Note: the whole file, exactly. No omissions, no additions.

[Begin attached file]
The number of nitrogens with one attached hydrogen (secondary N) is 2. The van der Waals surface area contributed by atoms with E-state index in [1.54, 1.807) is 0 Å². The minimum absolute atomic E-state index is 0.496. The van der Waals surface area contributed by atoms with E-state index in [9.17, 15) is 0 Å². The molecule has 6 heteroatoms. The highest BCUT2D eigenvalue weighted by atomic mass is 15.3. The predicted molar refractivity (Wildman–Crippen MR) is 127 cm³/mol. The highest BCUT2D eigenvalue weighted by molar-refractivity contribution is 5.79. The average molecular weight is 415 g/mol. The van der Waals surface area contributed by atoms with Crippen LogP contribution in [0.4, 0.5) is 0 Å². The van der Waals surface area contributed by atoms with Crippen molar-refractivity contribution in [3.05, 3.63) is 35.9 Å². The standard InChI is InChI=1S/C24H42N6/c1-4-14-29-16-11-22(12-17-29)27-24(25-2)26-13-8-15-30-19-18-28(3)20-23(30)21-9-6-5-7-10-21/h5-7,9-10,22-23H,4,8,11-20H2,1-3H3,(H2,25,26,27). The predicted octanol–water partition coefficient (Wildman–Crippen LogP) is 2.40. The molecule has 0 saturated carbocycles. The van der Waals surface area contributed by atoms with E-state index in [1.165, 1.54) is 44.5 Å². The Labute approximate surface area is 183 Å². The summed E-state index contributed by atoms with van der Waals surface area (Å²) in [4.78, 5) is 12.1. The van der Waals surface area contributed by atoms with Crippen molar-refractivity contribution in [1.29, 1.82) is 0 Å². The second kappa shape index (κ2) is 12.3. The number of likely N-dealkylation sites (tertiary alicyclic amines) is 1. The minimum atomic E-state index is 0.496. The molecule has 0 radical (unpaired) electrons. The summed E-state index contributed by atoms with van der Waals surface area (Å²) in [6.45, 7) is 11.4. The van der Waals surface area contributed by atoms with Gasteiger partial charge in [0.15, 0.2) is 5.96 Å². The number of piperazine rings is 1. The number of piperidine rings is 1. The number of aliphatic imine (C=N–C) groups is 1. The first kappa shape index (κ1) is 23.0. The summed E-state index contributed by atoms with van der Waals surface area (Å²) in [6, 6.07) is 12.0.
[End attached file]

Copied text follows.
The number of nitrogens with one attached hydrogen (secondary N) is 2. The van der Waals surface area contributed by atoms with E-state index in [1.54, 1.807) is 0 Å². The minimum absolute atomic E-state index is 0.496. The van der Waals surface area contributed by atoms with E-state index in [9.17, 15) is 0 Å². The molecule has 6 heteroatoms. The highest BCUT2D eigenvalue weighted by atomic mass is 15.3. The predicted molar refractivity (Wildman–Crippen MR) is 127 cm³/mol. The highest BCUT2D eigenvalue weighted by molar-refractivity contribution is 5.79. The average molecular weight is 415 g/mol. The van der Waals surface area contributed by atoms with Crippen LogP contribution in [0.4, 0.5) is 0 Å². The van der Waals surface area contributed by atoms with Crippen molar-refractivity contribution in [3.05, 3.63) is 35.9 Å². The standard InChI is InChI=1S/C24H42N6/c1-4-14-29-16-11-22(12-17-29)27-24(25-2)26-13-8-15-30-19-18-28(3)20-23(30)21-9-6-5-7-10-21/h5-7,9-10,22-23H,4,8,11-20H2,1-3H3,(H2,25,26,27). The predicted octanol–water partition coefficient (Wildman–Crippen LogP) is 2.40. The molecule has 0 saturated carbocycles. The van der Waals surface area contributed by atoms with E-state index in [1.165, 1.54) is 44.5 Å². The Labute approximate surface area is 183 Å². The summed E-state index contributed by atoms with van der Waals surface area (Å²) in [4.78, 5) is 12.1. The van der Waals surface area contributed by atoms with Crippen molar-refractivity contribution in [1.29, 1.82) is 0 Å². The second kappa shape index (κ2) is 12.3. The number of likely N-dealkylation sites (tertiary alicyclic amines) is 1. The minimum atomic E-state index is 0.496. The molecule has 0 radical (unpaired) electrons. The summed E-state index contributed by atoms with van der Waals surface area (Å²) in [6.45, 7) is 11.4. The van der Waals surface area contributed by atoms with Gasteiger partial charge in [0.15, 0.2) is 5.96 Å². The number of piperazine rings is 1. The number of piperidine rings is 1. The number of aliphatic imine (C=N–C) groups is 1. The first kappa shape index (κ1) is 23.0. The summed E-state index contributed by atoms with van der Waals surface area (Å²) in [6, 6.07) is 12.0.